How is a previously unsuspected and undiagnosed pheochromocytoma managed following induction of anesthesia?
If severe acute hypertension occurs immediately after the administration of one of the so-called trigger drugs or with manipulation of a particular tumor or tissue, the anesthesiologist should maintain a strong suspicion of a pheochromocytoma. If severe sudden hypertension occurs before skin incision, the patient may be best served by canceling the operation and initiating immediate therapy. Later, the appropriate diagnostic tests may be pursued. When intraoperative hypertension occurs from a previously unsuspected pheochromocytoma, it must be treated as discussed previously, avoiding β-blockers as a primary mode of treatment. The patient’s urine should be saved to help in later diagnosis of the disease.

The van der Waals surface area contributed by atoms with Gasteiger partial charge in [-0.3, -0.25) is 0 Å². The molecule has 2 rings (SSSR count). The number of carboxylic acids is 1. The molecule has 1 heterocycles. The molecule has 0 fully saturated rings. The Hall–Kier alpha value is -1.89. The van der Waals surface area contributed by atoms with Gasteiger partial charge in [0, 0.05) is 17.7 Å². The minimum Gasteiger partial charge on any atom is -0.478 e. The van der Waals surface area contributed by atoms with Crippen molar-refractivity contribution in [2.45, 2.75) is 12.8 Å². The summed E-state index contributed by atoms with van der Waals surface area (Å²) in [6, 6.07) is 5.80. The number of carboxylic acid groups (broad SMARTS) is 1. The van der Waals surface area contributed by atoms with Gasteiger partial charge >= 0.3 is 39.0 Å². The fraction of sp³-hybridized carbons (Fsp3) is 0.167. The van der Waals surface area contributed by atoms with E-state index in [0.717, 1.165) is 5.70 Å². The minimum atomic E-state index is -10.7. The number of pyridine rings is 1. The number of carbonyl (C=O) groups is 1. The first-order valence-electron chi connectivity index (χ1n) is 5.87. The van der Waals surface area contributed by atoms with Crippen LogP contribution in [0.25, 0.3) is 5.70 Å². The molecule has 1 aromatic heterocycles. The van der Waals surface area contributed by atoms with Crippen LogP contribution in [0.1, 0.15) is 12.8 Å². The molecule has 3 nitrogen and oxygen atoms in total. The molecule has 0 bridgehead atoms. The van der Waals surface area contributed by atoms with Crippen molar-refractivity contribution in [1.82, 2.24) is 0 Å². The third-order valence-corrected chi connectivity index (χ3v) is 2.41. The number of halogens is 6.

Patients with undiagnosed pheochromocytoma may also present with profound hypotension after induction of anesthesia. This hypotension is due to chronic intravascu-lar depletion and is treated with fluids. Catecholamines administered for treatment may confuse the issue, and should be minimized when there is a suspicion of pheochromocytoma.